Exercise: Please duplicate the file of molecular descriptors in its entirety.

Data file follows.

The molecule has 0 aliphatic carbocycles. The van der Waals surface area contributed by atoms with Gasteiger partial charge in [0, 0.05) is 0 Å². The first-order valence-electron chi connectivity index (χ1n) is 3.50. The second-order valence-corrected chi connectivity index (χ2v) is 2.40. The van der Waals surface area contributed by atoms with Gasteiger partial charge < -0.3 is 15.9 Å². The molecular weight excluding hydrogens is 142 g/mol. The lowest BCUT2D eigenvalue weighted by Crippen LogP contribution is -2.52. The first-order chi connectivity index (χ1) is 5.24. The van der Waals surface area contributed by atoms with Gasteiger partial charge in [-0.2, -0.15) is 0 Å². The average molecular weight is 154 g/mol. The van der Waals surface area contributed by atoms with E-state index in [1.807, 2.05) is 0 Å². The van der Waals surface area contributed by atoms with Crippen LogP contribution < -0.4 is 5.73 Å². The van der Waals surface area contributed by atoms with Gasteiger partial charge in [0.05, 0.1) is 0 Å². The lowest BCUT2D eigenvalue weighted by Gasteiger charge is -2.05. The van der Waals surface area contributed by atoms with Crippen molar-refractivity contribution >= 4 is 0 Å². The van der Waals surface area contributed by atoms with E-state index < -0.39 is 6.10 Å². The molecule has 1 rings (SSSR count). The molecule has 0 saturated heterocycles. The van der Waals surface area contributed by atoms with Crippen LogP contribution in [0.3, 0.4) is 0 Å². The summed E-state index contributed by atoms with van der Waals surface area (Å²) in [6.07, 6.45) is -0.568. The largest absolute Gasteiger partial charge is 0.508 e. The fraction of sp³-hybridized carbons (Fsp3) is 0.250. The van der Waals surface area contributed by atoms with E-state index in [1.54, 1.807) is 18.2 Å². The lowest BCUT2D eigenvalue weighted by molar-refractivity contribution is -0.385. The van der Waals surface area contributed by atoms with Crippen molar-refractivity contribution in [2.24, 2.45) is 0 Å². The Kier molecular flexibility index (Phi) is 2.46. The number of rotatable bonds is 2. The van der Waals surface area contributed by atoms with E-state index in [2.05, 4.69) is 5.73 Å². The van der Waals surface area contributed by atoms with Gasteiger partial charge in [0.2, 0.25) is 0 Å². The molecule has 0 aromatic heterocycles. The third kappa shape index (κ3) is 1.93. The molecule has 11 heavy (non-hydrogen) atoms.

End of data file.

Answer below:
The molecule has 0 aliphatic carbocycles. The van der Waals surface area contributed by atoms with Gasteiger partial charge in [0, 0.05) is 0 Å². The first-order valence-electron chi connectivity index (χ1n) is 3.50. The second-order valence-corrected chi connectivity index (χ2v) is 2.40. The van der Waals surface area contributed by atoms with Gasteiger partial charge < -0.3 is 15.9 Å². The molecular weight excluding hydrogens is 142 g/mol. The lowest BCUT2D eigenvalue weighted by Crippen LogP contribution is -2.52. The first-order chi connectivity index (χ1) is 5.24. The van der Waals surface area contributed by atoms with Gasteiger partial charge in [-0.2, -0.15) is 0 Å². The average molecular weight is 154 g/mol. The van der Waals surface area contributed by atoms with E-state index in [1.807, 2.05) is 0 Å². The van der Waals surface area contributed by atoms with Crippen LogP contribution < -0.4 is 5.73 Å². The van der Waals surface area contributed by atoms with Gasteiger partial charge in [0.05, 0.1) is 0 Å². The lowest BCUT2D eigenvalue weighted by Gasteiger charge is -2.05. The van der Waals surface area contributed by atoms with Crippen molar-refractivity contribution >= 4 is 0 Å². The van der Waals surface area contributed by atoms with E-state index < -0.39 is 6.10 Å². The molecule has 1 rings (SSSR count). The molecule has 0 saturated heterocycles. The van der Waals surface area contributed by atoms with Crippen LogP contribution in [0.3, 0.4) is 0 Å². The summed E-state index contributed by atoms with van der Waals surface area (Å²) in [6.07, 6.45) is -0.568. The largest absolute Gasteiger partial charge is 0.508 e. The fraction of sp³-hybridized carbons (Fsp3) is 0.250. The van der Waals surface area contributed by atoms with E-state index in [1.54, 1.807) is 18.2 Å². The lowest BCUT2D eigenvalue weighted by molar-refractivity contribution is -0.385. The van der Waals surface area contributed by atoms with Crippen molar-refractivity contribution in [2.24, 2.45) is 0 Å². The Kier molecular flexibility index (Phi) is 2.46. The number of rotatable bonds is 2. The van der Waals surface area contributed by atoms with E-state index in [2.05, 4.69) is 5.73 Å². The van der Waals surface area contributed by atoms with Gasteiger partial charge in [0.2, 0.25) is 0 Å². The molecule has 0 aromatic heterocycles. The third kappa shape index (κ3) is 1.93. The molecule has 11 heavy (non-hydrogen) atoms.